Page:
Today on Museum Bites, we’re whipping up some magic with a tour of The Transported Man exhibit currently on display at the Eli and Edythe Broad Art Museum. Based on an elaborate magic trick featured in the book, The Prestige (1995), the Broad exhibition takes us on a whimsical journey where everyday objects are transformed into art.
Climb aboard because this magical mystery tour is waiting to take you away…
Step Right Up: Our first stop is Piero Manzoni’s Magic Base. This simple wooden box with two dance-lesson footprints atop is what it appears to be…a box. However, climb atop the magic base, strike a Madonna-style pose (vogue, vogue), and you will be transformed into a living sculpture. This phenomenon is a common sight at tourist spots around the world. Local street performers decked out in monochromatic face paint and clothing, pose solemnly for long stretches of time. They often fool and sometimes startle passersby.
Living Statue, Innsbruck, Photo by cjverb (2009)
Similarly, tableaux vivants (living pictures) are elaborate stage shows featuring recreations of famous paintings using real people, who pose motionless and silent. Click on this clip from the Gilmore Girls and enjoy a taste of tableaux vivant.
Window to the Soul: Our next stop is Ugo Rondinone’s Clockwork for Oracles II, a colorful collection of 52 mirrored windows (representing the 52 weeks in a year). Spanning an entire wall, this breathtaking exhibit comes to life with each new visitor. Enter the gallery and your image is transported into the exhibit and like the Magic Base, you become a part of the art. Rondinone describes this piece as, “an open field for things to happen.” Instead of gazing outward through a window, the artist’s multi-colored mirrors compel you to look inward, to self-reflect. Click on this Clockwork for Oracles II clip to watch a brief interview with Rondinone.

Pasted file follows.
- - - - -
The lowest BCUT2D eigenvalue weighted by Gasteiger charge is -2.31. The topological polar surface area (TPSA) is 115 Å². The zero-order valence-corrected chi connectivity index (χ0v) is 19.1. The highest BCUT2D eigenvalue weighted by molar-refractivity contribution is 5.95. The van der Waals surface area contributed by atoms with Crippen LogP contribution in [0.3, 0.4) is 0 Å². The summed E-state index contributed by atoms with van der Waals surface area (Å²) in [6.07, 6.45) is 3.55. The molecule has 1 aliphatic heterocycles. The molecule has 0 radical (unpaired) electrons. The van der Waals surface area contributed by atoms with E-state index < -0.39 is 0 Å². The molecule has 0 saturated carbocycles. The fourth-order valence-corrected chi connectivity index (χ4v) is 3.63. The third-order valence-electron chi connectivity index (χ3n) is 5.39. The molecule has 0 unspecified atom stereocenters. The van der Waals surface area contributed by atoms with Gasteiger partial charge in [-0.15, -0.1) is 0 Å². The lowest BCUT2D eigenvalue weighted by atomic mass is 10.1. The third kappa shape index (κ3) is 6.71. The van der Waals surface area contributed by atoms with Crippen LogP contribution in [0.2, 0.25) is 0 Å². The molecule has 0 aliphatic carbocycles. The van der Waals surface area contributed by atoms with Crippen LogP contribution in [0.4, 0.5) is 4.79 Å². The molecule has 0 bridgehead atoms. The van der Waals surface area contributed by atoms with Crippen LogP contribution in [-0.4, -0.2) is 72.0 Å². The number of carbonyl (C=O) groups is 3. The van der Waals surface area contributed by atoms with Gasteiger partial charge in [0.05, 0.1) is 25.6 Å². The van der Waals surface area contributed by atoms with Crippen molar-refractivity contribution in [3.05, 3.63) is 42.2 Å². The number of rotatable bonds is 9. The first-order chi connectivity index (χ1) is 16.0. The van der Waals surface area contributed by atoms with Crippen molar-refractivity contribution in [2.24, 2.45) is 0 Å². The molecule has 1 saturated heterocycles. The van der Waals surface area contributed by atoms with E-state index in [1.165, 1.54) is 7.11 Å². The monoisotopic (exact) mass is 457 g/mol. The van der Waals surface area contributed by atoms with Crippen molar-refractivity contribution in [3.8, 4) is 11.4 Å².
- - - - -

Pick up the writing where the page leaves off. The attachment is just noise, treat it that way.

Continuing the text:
The Forest Inside the Tent: Our third and final stop is Robin Meier and André Gwerder’s Synchronicity (2017). Cross the threshold of this ordinary tent, and you’ll find yourself inside a living, breathing, chirping forest. Meier and Gwerder train crickets and fireflies to match their respective chirps and flashes to the beat of two synchronized pendulums. The artists have also incorporated several electronic devices, including turntables and flashing red lights to the mix. Over the course of the next several weeks, the dirt floor and wall-to-wall foliage will gradually transform into a harmonious symphony of light and sound.
The Transported Man exhibition also includes the impressive Loxodonta (2017) by Daniel Firman, a full-size replica of an African elephant suspended from the ceiling; Werner Reiterer’s, Beginnings of Space Travel (2002), a taxidermied cat that appears to float up to the ceiling; and much, much more. That concludes our trip through the magical world of The Transported Man. Click on this virtual slide show if you’d like to see more.
Fun Magical Facts: Magicians have been entertaining audiences as far back as the 1st century. Ancient Roman philosopher and statesman, Seneca (c4 BC—65 AD), wrote about a street performer entertaining shoppers at the local market with the cup and balls trick. Executed much the same way today, Magicians Penn and Teller perform this slight of hand stunt with four-handed flair. Click on this link for an entertaining look-see.
Next week, we’ll take a bare bones trek through the L’Empire de la Mort, also known as the Paris catacombs. Until then, have a great week!